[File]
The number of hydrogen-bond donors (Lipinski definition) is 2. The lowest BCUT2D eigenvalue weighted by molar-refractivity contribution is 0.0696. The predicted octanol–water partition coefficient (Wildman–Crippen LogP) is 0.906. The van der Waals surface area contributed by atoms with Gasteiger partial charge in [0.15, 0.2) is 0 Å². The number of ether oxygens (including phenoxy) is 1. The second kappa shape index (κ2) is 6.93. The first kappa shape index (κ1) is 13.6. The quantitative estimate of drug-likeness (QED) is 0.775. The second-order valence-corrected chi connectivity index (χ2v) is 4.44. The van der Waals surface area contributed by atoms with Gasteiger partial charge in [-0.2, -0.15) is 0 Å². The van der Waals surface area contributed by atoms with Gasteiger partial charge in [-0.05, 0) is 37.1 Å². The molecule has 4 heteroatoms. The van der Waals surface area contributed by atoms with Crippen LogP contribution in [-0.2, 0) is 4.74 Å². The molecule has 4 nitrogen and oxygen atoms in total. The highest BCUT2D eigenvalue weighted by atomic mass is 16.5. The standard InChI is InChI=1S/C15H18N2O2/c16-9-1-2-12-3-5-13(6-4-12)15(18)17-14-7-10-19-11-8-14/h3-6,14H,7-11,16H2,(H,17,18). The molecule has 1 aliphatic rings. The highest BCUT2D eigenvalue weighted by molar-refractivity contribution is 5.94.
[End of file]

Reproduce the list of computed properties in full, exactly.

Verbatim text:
The number of hydrogen-bond donors (Lipinski definition) is 2. The lowest BCUT2D eigenvalue weighted by molar-refractivity contribution is 0.0696. The predicted octanol–water partition coefficient (Wildman–Crippen LogP) is 0.906. The van der Waals surface area contributed by atoms with Gasteiger partial charge in [0.15, 0.2) is 0 Å². The number of ether oxygens (including phenoxy) is 1. The second kappa shape index (κ2) is 6.93. The first kappa shape index (κ1) is 13.6. The quantitative estimate of drug-likeness (QED) is 0.775. The second-order valence-corrected chi connectivity index (χ2v) is 4.44. The van der Waals surface area contributed by atoms with Gasteiger partial charge in [-0.2, -0.15) is 0 Å². The van der Waals surface area contributed by atoms with Gasteiger partial charge in [-0.05, 0) is 37.1 Å². The molecule has 4 heteroatoms. The van der Waals surface area contributed by atoms with Crippen LogP contribution in [-0.2, 0) is 4.74 Å². The molecule has 4 nitrogen and oxygen atoms in total. The highest BCUT2D eigenvalue weighted by atomic mass is 16.5. The standard InChI is InChI=1S/C15H18N2O2/c16-9-1-2-12-3-5-13(6-4-12)15(18)17-14-7-10-19-11-8-14/h3-6,14H,7-11,16H2,(H,17,18). The molecule has 1 aliphatic rings. The highest BCUT2D eigenvalue weighted by molar-refractivity contribution is 5.94.